Gordon, by the way, became just the 17th player in FBS history to rush for 2,000-plus yards in a season and he's on pace to break Barry Sanders' record for most rushing yards in a season if he plays in three more games. We actually might have a pair of players top that 2,000-yard mark in the same season for just the third time ever if Indiana's Tevin Coleman can rush for 95 yards in the Hoosiers' finale against Purdue. Throw in Pitt's James Conner sitting at 1,600 yards with a possible two games left (the Panthers still need to qualify for a bowl game) and Marshall's Devon Johnson 427 yards away with three games left and we could see three or even four running backs accomplish the feat for the first time ever. The tailbacks this season are not only good, but they're historically productive.

Back in 2009, when Alabama's Mark Ingram technically became the first running back to win the Heisman Trophy in a decade, just eight running backs had over 1,500 yards rushing on the season. This year we have four already over that mark with seven more players within 100 yards with at least one game remaining. Teams might be throwing it more than ever, but we're seeing a season unlike any other on the ground, too.

Who knows if Gurley, Gordon or somebody else can break the first-round drought running backs have had? There might some disinterest in the running back position in the NFL as of late, but we're seeing players flourish running the ball in college at an unprecedented pace this season. Step back and enjoy it while you can because 2014 is mostly certainly the year of the running back.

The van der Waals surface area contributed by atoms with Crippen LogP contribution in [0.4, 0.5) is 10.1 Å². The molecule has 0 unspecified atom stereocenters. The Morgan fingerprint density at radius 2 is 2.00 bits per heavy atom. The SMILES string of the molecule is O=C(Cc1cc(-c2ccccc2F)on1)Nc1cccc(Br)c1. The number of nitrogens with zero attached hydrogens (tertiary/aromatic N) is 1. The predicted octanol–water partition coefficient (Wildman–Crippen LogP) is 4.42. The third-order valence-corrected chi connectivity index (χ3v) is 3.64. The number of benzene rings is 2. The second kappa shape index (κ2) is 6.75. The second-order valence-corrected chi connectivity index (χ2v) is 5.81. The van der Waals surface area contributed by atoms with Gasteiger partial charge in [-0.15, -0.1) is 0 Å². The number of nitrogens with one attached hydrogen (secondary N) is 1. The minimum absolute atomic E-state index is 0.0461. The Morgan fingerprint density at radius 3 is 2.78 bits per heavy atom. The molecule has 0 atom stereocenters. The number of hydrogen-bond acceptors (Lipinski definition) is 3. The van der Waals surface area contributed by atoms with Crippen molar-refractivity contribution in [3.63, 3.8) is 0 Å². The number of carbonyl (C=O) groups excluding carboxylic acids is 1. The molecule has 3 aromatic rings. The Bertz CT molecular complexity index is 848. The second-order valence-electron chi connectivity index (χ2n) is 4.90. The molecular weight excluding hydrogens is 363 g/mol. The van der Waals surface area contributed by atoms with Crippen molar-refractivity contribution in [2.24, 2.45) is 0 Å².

Stat of the week

Per USA Today, LaDainian Tomlinson's NCAA single-game rushing record stood for 5,474 days. Melvin Gordon's stood for seven.

Stats to chew on

» Wisconsin's Melvin Gordon reached 2,000 yards for the season on his 241st carry, the fewest ever needed to reach 2,000 yards. The previous record holder was Penn State's Larry Johnson at 251 carries.

» Future trivia answer: Oklahoma's Samaje Perine didn't even start the game in which broke the FBS single-game record for rushing yards -- sophomore Keith Ford did. The Sooners, by the way, have won 48 straight games when leading at halftime to extend the best mark in the nation. Bob Stoops is now 147-9.

» Illinois had made only two field goals all season prior to last week. They made three in beating Penn State on Saturday.

» Oregon's Marcus Mariotabroke Matt Barkley's Pac-12 record for touchdowns in a season with his 42nd of the year against Colorado. He still has one more regular-season game left, plus the conference title game.

» SMU had more turnovers (five) and penalties (eight) than first downs (three) against UCF. The Mustangs also had just 116 yards of total offense.